Filed under: Travel.
Container Park, Las Vegas
So, I am hanging out in Vegas, I don’t gamble, I don’t drink, I don’t like crowds, I think most of the entertainment they are offering is cheesy plus I do not want to spend $400 to see freaking Britney Spares. And a Prince cover band, seriously! Nah, I’ll pass. I would prefer the real thing. If you’ve seen 1 drag queen show, you’ve seen them all. The cirque du soleil shows are kinda cool – check; Chippendale’s dancers – check; zip lining down Fremont street – check. I have seen the outlet malls, the Fashion Show mall, the Miracle Mile mall, I have toured all the major hotels, and the under ground malls, I’ve had several helpings from the various ‘all-you-can-eat’ buffets, gained 5 lbs in 5 days and I still have 3 days before I return home. What to do? what to do?
A lengthy chat with the concierge turned up a hidden gem in Downtown Vegas. The Container Park – why is this interesting to me- I majored in Urban and regional planning in college (minored in Geography) I was curious to see modern day Urban Planning in full effect. Plus I am just different. And this place is different.
Here’s the deal – Vegas is to home to several entrepreneurs who have great ideas for new businesses. However, there is no place for their businesses to go. unless they are willing to wait for new buildings to be completed – and that can be a long process.
To speed up the process, The City of Las Vegas with the help of Zappos is employing what has been described as flexible urbanism. They’re transforming an underused, high value urban area by installing re-purposed shipping containers and Xtreme Cubes. These Xtreme Cubes, which are manufactured locally, houses small businesses such as cafes, boutiques, bars, galleries, and more. The park is made completely of shipping containers stacked upon each other and it incorporates community space, outdoor seating, and children’s play area to activate the center of the neighborhood.
Although downtown Vegas is kinda sketchy, I decided to be adventurous and hopped on the Deuce to go check it out.
The Container Park is on the southeast corner of Fremont and Seventh streets. It’s a mix of several shipping containers (I am told there are 30 of ’em) as well as modular cubes (41 Xtreme cubes).
When you approach the park from Fremont Street, there is a heart shaped sculpture covered with smaller metal hearts with messages of devotion written on them, all of them padlocked to the sculpture itself. The heart was originally created for the Life is Beautiful festival by artist Nova May. Yep, I am in for something different.
Next to the heat (at the entrance of the Container Park) is a giant flame-spewing steel sculpture of a praying mantis. This It’s 55-foot-tall steel sculpture is built atop a dump truck. I am told that it was originally built for use at the Burning Man festival in Northern Nevada’s Black Rock desert. How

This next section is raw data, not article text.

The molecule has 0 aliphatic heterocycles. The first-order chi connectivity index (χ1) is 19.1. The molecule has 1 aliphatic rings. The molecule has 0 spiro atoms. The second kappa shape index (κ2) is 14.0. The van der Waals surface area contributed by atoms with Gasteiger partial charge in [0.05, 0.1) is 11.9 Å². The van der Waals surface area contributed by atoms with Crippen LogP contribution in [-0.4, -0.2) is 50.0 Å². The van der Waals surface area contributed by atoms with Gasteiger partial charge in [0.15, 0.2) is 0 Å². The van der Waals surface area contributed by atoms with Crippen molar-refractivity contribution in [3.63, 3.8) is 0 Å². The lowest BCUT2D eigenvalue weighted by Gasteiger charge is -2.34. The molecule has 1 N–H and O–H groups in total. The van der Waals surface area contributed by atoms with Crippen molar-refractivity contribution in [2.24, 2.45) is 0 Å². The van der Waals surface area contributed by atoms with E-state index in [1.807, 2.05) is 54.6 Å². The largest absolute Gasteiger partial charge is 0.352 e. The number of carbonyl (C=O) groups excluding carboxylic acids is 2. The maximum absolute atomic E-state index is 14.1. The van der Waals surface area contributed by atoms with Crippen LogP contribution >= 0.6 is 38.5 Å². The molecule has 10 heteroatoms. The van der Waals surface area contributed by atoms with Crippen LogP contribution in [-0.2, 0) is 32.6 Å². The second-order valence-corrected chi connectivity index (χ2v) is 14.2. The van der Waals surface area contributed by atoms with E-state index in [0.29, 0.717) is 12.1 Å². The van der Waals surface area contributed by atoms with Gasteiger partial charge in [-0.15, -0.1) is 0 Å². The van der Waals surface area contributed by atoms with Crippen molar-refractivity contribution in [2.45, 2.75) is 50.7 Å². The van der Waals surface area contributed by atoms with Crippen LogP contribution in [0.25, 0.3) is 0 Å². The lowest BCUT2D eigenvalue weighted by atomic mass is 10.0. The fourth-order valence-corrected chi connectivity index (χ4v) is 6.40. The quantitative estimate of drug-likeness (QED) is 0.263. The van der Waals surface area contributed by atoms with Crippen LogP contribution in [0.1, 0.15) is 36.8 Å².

Next to the sculpture there is a structure called the Catalyst Dome. It looks like an igloo and displays some groovy colors at at night. The structure is used for corporate events, private parties, performances, screenings and multimedia demonstrations. I would party there.
The sign at the main entrance of the Container Park is, in my opinion, a work of art. It is a creative use of negative and positive elements. Imagine an over sized laser cut out forming a monogrammed ‘windows’ (the negative) that spell “C-O-N-T-A-I-N-E-R P-A-R-K.” The positive pieces are placed atop the ‘windows’ to complete the look. Too cool – It looks like they used a super sized cricut machine to make it.
The sign is cut into a gray and orange shipping container, and also functions as a bridge.
I walk through and viewed some of the action on Fremont Street from large window.
The west side of Downtown Container Park is has small galleries while the east side as mostly fashion and accessories. Dining and drinking outlets are scattered throughout the development.
There is a playground and an interactive zone designed for children at the center of the par. A shipping container has been converted into a 30-foot-tall tree-house with three different slides that I wanted to try out but thought it would be weird because I had no children with me. Kids can also play with the NEOS Playworld System, an electronic game that encourages them to race around while hitting flashing lights.
I was so fascinated by the park experience, that I almost missed the Real train tracks that were laid for a boxcar and a caboose. There is an outdoor stage with a canopy, an audiovisual tower and lawn with benches positioned in front of the tracks.
There was an awesome indie band playing in the at the outdoor amphitheater that night. I got some food, then walked down to Fremont to take in the Viva Vision shows – It’s 12.5 million lights and 550,000 watts of sound. On my way back to the hotel I noticed a gathering of some bohemian looking hipster types. I stopped to check it out. I was in front of the Emergency Arts building where they were having a pop-up art show featuring artists, writers, photographers, clothing designers, musicians, film-makers, artisans, graphic designers, and entertainers. This was not Elvis’ Vegas!
Yeah, I am kinda digging downtown Vegas and the Container Park.